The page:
Скачать презентацию Experimenting with Shared Generation of RSA Keys Michael

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Experimenting with Shared Generation of RSA Keys Michael Malkin Thomas Wu Dan Boneh Stanford University *Supported by DARPA

Why Share Keys? CA CA d d 1 d 2 d 3 The private key is never reconstructed! Who generates the shared key? 1/4/99 2

Trusted Dealers CA d 1 d 2 Trusted Dealer d 3 Drawbacks: • Single point of failure • May have to destroy dealer afterwards 1/4/99 3

Distributed Generation Advantages: • Nobody ever knows the entire key • No single point of failure Step 1 Step 2 Step 3 d 1 d 2 d 3 1/4/99 N e 4

RSA Keys N An n-bit modulus, N = pq e The encryption (public) key d The decryption (private) key Sharing of d : d = d 1 + d 2 + d 3 Can apply key without reconstructing d d is the secret p or q d 1/4/99 5

Distributed Generation* 1 p 1 q 1 p 2 q 2 3 p 3 q 3 Biprimality Test pi, qi are n/2 bit integers 2 p 1 q 1 p 2 q 2 p 3 q 3 N 4 p 1, q 1 d 1 p 2, q 2 d 2 p 3, q 3 d 3 N = (p 1 + p 2 + p 3)·(q 1 + q 2 + q 3) = pq Nobody ever knows p or q! 1/4/99 (*Boneh-Franklin) 6

How Do They Compare? Non-Distributed: • Pick prime p • Pick prime q • Multiply Distributed: • Pick N • Hope N = pq is an RSA modulus • Can’t test p and q separately Distributed generation takes more iterations 1/4/99 7

Main Results Initial time: 2. 5 hours (1024 -bit key) • Distributed Sieving × 10 • Multithreading × 6 • Load Balancing × 1. 3 • Parallel Trial Division × 1. 3 Final time: 1. 5 minutes 1/4/99 8

Minding Your p’s and q’s • Bad N probably divisible by 3 or 5 or 7 or … • Idea: Ensure that N isn’t divisible by any small primes Distributed Sieving • Can pick pi, qi so that p, q are not divisible by small primes … But nobody actually knows p or q! 1/4/99 9

Using Idle Time • Synchronous algorithm synchronization delays • Under-utilizing CPU — idle 80% of time Multithreading • 6 threads optimal for 1024 -bit key • Almost 6 times faster! (On 300 Mhz Pentium II’s running Solaris 2. 6) 1/4/99 10

Costly Biprimality Test • Biprimality test involves time-consuming calculation • Idea: Only one server needs to do this Load Balancing • A different server does test for each iteration • Probabilistic load balancing 1/4/99 11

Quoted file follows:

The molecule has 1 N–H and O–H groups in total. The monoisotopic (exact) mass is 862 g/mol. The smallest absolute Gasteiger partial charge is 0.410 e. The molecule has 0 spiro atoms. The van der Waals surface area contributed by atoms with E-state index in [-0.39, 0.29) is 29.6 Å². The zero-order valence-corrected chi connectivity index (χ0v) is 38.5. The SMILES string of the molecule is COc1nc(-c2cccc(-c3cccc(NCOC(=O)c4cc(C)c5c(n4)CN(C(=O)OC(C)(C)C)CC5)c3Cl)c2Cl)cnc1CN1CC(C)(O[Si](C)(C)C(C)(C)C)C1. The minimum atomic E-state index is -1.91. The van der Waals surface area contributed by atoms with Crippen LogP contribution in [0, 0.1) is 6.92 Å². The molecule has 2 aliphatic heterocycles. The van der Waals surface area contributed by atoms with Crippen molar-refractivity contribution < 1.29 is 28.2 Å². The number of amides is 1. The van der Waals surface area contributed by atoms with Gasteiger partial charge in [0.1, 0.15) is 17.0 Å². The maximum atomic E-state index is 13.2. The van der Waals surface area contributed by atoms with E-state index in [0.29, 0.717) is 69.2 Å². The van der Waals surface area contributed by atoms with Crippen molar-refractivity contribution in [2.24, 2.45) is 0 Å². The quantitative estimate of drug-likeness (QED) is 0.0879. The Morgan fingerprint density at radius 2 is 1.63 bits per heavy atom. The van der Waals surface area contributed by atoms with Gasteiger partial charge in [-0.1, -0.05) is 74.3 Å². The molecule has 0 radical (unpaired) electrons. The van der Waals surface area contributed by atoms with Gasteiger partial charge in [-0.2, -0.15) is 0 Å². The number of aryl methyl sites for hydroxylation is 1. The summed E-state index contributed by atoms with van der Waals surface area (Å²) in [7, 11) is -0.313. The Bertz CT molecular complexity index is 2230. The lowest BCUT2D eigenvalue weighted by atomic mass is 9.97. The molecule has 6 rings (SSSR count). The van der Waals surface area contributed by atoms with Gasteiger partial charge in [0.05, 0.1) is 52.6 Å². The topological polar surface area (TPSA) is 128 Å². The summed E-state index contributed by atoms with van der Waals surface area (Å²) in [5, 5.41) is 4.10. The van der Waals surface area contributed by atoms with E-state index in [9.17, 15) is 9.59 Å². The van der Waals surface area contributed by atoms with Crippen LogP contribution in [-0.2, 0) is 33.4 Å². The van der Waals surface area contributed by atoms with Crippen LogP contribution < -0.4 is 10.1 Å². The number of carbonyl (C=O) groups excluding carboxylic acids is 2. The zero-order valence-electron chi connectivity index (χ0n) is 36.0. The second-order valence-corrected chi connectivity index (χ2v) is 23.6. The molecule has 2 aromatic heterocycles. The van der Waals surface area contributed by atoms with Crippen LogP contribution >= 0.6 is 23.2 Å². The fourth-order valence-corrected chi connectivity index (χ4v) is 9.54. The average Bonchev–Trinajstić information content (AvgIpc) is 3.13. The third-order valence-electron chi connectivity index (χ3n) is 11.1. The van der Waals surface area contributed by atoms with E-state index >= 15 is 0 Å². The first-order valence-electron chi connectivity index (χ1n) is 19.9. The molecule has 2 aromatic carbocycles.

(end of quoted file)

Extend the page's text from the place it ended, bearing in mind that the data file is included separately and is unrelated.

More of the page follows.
More Small Primes • What about small primes not covered by sieving? • Trial division on N by small primes Parallel Trial Division • Each server does trial division on different small primes 1/4/99 12

Private Key Generation • Implemented method for small e • In RSA usually use a small e • After N is found, generate d 1, d 2, and d 3 so: d 1 + d 2 + d 3 = d … But do this so that nobody ever knows d • There is an additional way to share d • Only a fraction of servers need to be active 1/4/99 13

Implementation: Config File Num_Servers: Key_Length: Threads: 3 Normal 2 Trial. Div_End: Sieve: Test_Mode: Sequence_Numbers: Transport: 10000 True sslv 3 Share_IP_Port_0: Server_IP_Addr_0: Server_Sequence_File_0: Server_Cert_0: Server_Key_0: 1/4/99 8080 ittc. stanford. edu com_security/seq 0 com_security/cert_s 0. pem com_security/key_s 0. pem 14

Implementation: COM • Abstraction layer • Fault tolerance - non-blocking I/O • Private, authenticated channels • Based on SSLeay • Authenticates share servers using a server certificate: /C=US/ST=California/O=Stanford University/ OU=ITTC Project/CN=[SERVER 0] 1/4/99 15

Shared Key Storage • Stored as PEM-encoded ASN. 1 format 1/4/99 16

Performance On three 300 Mhz Pentium II’s running Solaris 2. 6 • Network bandwidth is reasonable • 1024 -bit works well • 2048 -bit is reasonable 1/4/99 17

Effect of Number of Servers WAN: • Two servers at Stanford • One server at University of Wisconsin at Madison • Difficult to find PC’s running Solaris 1/4/99 18

Effect of Threads • Synchronization/CPU tradeoff • Minimize time with 6 threads *Generating a 1024 -bit RSA key 1/4/99 19

Effect of Distributed Sieving • Sieve bound is largest prime sieved • Larger sieve fewer iterations • Diminishing returns *Generating a 512 -bit RSA key 1/4/99 20

Conclusions Distributed key generation is practical: • 1. 5 minutes for 1024 -bit key Several practical improvements to algorithm • Distributed Sieving • Multithreading • Load Balancing • Parallel Trial Division Optimized cryptographic algorithm • Requires security proofs http: //www. stanford. edu/~dabo/ITTC 1/4/99 21